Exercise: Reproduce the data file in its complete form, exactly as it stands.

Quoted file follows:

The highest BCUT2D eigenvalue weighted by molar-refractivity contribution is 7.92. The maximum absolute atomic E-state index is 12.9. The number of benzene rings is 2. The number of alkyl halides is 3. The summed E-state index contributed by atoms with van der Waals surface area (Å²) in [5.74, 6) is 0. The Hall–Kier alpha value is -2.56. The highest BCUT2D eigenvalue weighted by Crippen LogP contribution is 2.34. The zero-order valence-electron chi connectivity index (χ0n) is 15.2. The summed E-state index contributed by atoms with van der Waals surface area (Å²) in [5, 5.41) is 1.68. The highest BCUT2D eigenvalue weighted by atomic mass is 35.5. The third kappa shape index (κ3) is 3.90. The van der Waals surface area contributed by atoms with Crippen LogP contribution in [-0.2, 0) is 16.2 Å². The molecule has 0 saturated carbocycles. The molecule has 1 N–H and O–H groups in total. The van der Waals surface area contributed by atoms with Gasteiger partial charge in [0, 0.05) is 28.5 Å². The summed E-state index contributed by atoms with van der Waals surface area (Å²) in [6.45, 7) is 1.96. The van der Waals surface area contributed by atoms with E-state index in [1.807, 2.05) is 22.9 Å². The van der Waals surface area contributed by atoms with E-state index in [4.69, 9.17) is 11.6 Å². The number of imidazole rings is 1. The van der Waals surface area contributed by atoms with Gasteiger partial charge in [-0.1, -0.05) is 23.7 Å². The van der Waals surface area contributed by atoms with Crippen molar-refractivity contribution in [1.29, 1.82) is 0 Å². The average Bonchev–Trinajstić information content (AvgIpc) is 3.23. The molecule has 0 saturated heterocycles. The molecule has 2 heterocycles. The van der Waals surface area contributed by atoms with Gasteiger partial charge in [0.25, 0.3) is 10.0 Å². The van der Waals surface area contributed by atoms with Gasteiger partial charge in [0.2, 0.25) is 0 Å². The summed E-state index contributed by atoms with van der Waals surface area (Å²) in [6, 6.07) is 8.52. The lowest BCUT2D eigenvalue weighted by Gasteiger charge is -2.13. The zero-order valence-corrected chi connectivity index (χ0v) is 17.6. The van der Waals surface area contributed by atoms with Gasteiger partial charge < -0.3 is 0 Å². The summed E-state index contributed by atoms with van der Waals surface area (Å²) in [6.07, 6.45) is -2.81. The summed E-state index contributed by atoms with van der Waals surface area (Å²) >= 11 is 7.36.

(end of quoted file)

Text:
The highest BCUT2D eigenvalue weighted by molar-refractivity contribution is 7.92. The maximum absolute atomic E-state index is 12.9. The number of benzene rings is 2. The number of alkyl halides is 3. The summed E-state index contributed by atoms with van der Waals surface area (Å²) in [5.74, 6) is 0. The Hall–Kier alpha value is -2.56. The highest BCUT2D eigenvalue weighted by Crippen LogP contribution is 2.34. The zero-order valence-electron chi connectivity index (χ0n) is 15.2. The summed E-state index contributed by atoms with van der Waals surface area (Å²) in [5, 5.41) is 1.68. The highest BCUT2D eigenvalue weighted by atomic mass is 35.5. The third kappa shape index (κ3) is 3.90. The van der Waals surface area contributed by atoms with Crippen LogP contribution in [-0.2, 0) is 16.2 Å². The molecule has 0 saturated carbocycles. The molecule has 1 N–H and O–H groups in total. The van der Waals surface area contributed by atoms with Gasteiger partial charge in [0, 0.05) is 28.5 Å². The summed E-state index contributed by atoms with van der Waals surface area (Å²) in [6.45, 7) is 1.96. The van der Waals surface area contributed by atoms with E-state index in [1.807, 2.05) is 22.9 Å². The van der Waals surface area contributed by atoms with E-state index in [4.69, 9.17) is 11.6 Å². The number of imidazole rings is 1. The van der Waals surface area contributed by atoms with Gasteiger partial charge in [-0.1, -0.05) is 23.7 Å². The van der Waals surface area contributed by atoms with Crippen molar-refractivity contribution in [1.29, 1.82) is 0 Å². The average Bonchev–Trinajstić information content (AvgIpc) is 3.23. The molecule has 0 saturated heterocycles. The molecule has 2 heterocycles. The van der Waals surface area contributed by atoms with Gasteiger partial charge in [0.25, 0.3) is 10.0 Å². The van der Waals surface area contributed by atoms with Gasteiger partial charge in [0.2, 0.25) is 0 Å². The summed E-state index contributed by atoms with van der Waals surface area (Å²) in [6, 6.07) is 8.52. The lowest BCUT2D eigenvalue weighted by Gasteiger charge is -2.13. The zero-order valence-corrected chi connectivity index (χ0v) is 17.6. The van der Waals surface area contributed by atoms with Gasteiger partial charge < -0.3 is 0 Å². The summed E-state index contributed by atoms with van der Waals surface area (Å²) in [6.07, 6.45) is -2.81. The summed E-state index contributed by atoms with van der Waals surface area (Å²) >= 11 is 7.36.